Antibiotic resistance in bacteria is a common problem. It results from the transfer of a gene that gives resistance to a specific antibiotic usually by means of a plasmid to a bacterium. Some bacteria will then have this gene and become resistant to the specific antibiotic while others will lack the gene and so will die if exposed to the antibiotic. Over time, the non-resistant ones will all die off as doctors vaccinate patients, but the resistant ones will survive. Eventually, the resistant ones will be the only ones left as a result of natural selection and so a new antibiotic must be created. However, this has to be done on a regular basis as the bacteria keep evolving and become resistant to multiple antibiotics.
Example 1: Bacteria Staphylococcus aureus (associated with a variety of conditions, including skin and lung infections)
Variation: Antibiotic resistance (some strains have a drug-resistant gene ; other strains do not)
Environmental change: Exposure to antibiotic (methicillin)
Response: Methicillin-susceptible S. aureus (MSSA) die, whereas methicillin-resistant S. aureus (MRSA) survive and can pass on their genes
Evolution: Over time, the frequency of antibiotic resistance in the population increases (drug-resistant gene can also be transferred by conjugation)
The Peppered Moth is another example of evolution in response to environmental change. There are two types of these moths; one species has a light color while the other one is darker. When Britain begun industrializing, the soot from the factories would land on trees and so the darker moths then had an advantage over the light ones as they could easily hide from predators. Before the soot, both types of moths were eaten by predators however now that the darker ones were able to hide the lighter ones got eaten more often. The population of the darker moths rapidly increased while that of the lighter ones rapidly decreased until only the dark moths were left. All the lighter moths were less adapted to the environmental change and so they could no longer survive in that new environment.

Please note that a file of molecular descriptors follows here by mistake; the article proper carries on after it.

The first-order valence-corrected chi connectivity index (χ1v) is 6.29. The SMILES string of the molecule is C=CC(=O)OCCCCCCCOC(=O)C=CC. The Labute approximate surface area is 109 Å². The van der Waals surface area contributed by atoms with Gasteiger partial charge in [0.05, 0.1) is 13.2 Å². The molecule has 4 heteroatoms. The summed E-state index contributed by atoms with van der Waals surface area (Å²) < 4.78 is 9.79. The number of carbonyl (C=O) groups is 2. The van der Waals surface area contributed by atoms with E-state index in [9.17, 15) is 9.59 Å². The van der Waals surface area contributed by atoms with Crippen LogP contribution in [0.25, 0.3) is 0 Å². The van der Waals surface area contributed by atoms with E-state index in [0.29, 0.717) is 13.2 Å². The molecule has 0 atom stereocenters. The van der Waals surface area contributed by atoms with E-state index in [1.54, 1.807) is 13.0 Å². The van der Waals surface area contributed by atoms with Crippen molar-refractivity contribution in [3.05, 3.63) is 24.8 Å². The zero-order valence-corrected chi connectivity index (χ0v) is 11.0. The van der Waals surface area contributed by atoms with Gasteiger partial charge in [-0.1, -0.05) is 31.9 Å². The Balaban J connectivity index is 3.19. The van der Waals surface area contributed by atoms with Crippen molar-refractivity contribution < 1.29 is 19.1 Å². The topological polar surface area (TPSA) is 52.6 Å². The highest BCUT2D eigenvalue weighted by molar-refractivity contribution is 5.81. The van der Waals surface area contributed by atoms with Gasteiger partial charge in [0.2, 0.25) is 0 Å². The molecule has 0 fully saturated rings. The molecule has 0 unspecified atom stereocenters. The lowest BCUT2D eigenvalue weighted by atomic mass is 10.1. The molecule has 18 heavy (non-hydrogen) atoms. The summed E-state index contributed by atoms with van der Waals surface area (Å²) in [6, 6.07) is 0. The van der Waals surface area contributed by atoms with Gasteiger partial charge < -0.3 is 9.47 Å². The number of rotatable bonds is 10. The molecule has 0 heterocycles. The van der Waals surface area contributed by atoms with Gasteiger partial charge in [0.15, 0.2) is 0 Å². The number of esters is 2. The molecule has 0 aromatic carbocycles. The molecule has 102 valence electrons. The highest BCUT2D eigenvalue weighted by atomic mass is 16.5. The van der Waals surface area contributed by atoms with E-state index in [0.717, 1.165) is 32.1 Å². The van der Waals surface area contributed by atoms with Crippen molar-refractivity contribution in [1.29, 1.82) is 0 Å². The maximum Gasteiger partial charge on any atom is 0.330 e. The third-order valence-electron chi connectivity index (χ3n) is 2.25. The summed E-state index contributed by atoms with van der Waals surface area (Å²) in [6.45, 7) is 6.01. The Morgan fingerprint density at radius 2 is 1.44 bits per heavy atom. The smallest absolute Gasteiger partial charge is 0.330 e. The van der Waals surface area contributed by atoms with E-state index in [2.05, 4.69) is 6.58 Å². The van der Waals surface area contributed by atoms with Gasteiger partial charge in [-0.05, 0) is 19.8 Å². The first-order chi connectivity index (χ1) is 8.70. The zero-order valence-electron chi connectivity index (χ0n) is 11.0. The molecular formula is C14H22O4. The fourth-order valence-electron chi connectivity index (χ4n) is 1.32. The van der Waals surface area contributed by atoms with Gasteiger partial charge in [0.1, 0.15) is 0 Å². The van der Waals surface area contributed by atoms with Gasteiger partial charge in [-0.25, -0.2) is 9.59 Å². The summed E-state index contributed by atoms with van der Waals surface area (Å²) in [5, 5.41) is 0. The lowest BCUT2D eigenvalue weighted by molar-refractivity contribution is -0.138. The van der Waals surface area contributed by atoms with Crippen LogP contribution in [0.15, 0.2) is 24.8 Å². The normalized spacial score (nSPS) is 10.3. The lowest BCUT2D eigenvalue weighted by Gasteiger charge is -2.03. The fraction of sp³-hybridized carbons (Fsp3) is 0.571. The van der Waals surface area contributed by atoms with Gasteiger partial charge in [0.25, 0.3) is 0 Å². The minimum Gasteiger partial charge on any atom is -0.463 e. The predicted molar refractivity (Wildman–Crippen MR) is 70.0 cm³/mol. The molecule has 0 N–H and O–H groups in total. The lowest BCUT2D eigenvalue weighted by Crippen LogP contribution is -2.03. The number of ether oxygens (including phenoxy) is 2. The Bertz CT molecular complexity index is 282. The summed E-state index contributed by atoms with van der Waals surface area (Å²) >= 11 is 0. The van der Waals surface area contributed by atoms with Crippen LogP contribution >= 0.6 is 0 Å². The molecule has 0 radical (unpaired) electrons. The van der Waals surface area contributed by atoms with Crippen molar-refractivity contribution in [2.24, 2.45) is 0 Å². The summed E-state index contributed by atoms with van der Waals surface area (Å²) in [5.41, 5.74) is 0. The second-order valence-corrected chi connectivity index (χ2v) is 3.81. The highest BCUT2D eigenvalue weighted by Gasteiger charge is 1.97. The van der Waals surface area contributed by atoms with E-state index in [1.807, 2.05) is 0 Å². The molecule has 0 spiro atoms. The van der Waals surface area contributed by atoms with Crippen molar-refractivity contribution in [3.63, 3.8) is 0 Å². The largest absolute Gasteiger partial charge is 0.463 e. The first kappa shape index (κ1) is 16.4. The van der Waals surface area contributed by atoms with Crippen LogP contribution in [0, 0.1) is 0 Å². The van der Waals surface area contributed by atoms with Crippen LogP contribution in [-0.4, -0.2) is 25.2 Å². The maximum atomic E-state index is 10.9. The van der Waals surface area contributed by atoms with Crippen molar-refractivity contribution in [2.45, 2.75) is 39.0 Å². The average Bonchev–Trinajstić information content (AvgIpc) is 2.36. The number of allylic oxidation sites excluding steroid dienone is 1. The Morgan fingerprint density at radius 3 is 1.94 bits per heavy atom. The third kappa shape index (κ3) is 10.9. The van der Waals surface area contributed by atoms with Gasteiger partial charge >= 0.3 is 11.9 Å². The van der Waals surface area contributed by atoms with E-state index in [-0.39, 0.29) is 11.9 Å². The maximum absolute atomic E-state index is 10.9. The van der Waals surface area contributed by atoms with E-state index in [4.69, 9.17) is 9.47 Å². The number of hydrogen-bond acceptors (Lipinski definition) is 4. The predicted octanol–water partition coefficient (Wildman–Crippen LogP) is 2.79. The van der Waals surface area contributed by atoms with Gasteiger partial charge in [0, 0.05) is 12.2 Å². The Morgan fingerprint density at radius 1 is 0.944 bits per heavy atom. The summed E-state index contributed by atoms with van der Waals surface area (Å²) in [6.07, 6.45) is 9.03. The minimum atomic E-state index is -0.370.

Example 2: Peppered Moth (Biston betularia)
Variation: Colouration (some moth have a light colour, while others are a darker melanic colour)
Environmental change: Pollution from industrial activities caused trees to blacken with soot during the Industrial Revolution
Response: Light coloured moths died from predation, whereas melanic moths were camouflaged and survived to pass on their genes
Evolution: Over time, the frequency of the melanic form increased (with improved industrial practices, the lighter variant has become more common)